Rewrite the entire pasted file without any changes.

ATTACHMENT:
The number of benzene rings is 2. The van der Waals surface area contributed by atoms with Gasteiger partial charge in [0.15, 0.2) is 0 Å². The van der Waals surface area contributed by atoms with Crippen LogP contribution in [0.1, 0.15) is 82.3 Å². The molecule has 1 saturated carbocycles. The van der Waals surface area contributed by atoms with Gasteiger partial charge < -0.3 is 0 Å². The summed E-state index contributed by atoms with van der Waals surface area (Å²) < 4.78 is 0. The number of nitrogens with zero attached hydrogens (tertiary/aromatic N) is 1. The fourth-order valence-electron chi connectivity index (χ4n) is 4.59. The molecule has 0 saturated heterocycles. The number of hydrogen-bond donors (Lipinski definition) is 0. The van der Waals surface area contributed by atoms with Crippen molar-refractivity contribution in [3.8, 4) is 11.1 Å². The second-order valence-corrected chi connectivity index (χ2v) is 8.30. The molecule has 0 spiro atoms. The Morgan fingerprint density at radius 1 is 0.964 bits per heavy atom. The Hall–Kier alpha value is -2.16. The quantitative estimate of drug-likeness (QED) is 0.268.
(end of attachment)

The number of benzene rings is 2. The van der Waals surface area contributed by atoms with Gasteiger partial charge in [0.15, 0.2) is 0 Å². The van der Waals surface area contributed by atoms with Crippen LogP contribution in [0.1, 0.15) is 82.3 Å². The molecule has 1 saturated carbocycles. The van der Waals surface area contributed by atoms with Gasteiger partial charge < -0.3 is 0 Å². The summed E-state index contributed by atoms with van der Waals surface area (Å²) < 4.78 is 0. The number of nitrogens with zero attached hydrogens (tertiary/aromatic N) is 1. The fourth-order valence-electron chi connectivity index (χ4n) is 4.59. The molecule has 0 saturated heterocycles. The number of hydrogen-bond donors (Lipinski definition) is 0. The van der Waals surface area contributed by atoms with Crippen molar-refractivity contribution in [3.8, 4) is 11.1 Å². The second-order valence-corrected chi connectivity index (χ2v) is 8.30. The molecule has 0 spiro atoms. The Morgan fingerprint density at radius 1 is 0.964 bits per heavy atom. The Hall–Kier alpha value is -2.16. The quantitative estimate of drug-likeness (QED) is 0.268.